On the men's side, Tracy G'Angelo Hancock is poised for a medal in the Greco-Roman 97 kg (214-pound) weight class.

  • The Fountain native, who turned 24 on July 24, won gold in the 2020 Pan-American Championships.
  • He finished third in the U.S. trials in 2016 at age 18. His first coach suggested he use his middle name because it sounded tougher.
Ildar Hafizov, left, competes at the U.S. trials in April. Photo: Jamie Squire/Getty Images

Ildar Hafizov, 32, is an Army sergeant and trains as part of the service's elite athlete program in Colorado Springs.

  • The Uzbekistan native started wrestling at age 10 after a neighbor who coached the sport invited him to a practice. He competed in the 2008 Olympics for his home country.
  • He will compete in the Greco-Roman 60kg class (132-pound) and is known for his technical skills.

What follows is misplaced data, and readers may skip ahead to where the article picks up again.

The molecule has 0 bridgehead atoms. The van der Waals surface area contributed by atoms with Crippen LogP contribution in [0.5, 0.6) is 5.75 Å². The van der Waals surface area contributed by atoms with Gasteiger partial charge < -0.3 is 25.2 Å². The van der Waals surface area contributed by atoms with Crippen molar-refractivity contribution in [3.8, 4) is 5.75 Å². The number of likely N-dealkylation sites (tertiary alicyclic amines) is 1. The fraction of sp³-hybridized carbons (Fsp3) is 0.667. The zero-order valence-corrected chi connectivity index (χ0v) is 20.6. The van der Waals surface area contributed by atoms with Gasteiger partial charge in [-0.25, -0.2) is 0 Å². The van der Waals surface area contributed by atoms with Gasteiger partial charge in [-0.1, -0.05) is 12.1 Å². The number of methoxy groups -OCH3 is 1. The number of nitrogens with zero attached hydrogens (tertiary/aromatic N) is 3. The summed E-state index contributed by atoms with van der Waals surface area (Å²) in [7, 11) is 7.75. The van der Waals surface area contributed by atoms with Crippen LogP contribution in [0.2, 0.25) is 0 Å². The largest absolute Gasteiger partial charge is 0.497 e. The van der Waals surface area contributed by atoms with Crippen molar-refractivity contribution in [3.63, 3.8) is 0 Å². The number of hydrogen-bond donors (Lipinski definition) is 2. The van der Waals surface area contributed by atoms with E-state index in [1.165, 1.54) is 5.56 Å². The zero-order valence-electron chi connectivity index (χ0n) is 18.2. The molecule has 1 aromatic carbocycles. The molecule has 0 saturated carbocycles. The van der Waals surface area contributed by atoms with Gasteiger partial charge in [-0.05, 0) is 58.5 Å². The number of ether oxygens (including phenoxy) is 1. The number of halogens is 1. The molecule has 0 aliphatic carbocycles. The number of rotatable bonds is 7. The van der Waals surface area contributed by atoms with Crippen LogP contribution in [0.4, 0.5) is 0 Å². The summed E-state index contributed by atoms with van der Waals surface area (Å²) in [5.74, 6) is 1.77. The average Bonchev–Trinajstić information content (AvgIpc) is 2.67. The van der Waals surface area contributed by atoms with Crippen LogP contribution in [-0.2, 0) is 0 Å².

Not a valid email format.
Not a valid email format.
Server error. Please try a different email.
Not a valid email format.
Not a valid email format.
Server error. Please try a different email.
Not a valid email format.
Not a valid email format.
Server error. Please try a different email.
Not a valid email format.
Not a valid email format.
Server error. Please try a different email.
Not a valid email format.
Not a valid email format.
Server error. Please try a different email.

Go deeper

Updated Sep 11, 2021 - Politics & Policy

Harris, Bush preach unity at Flight 93 memorial, 20 years on from attacks

Vice President Kamala Harris speaks during a 9/11 commemoration at the Flight 93 National Memorial in Shanksville, Pennsylvania. Photo by Mandel Ngan/AFP via Getty Images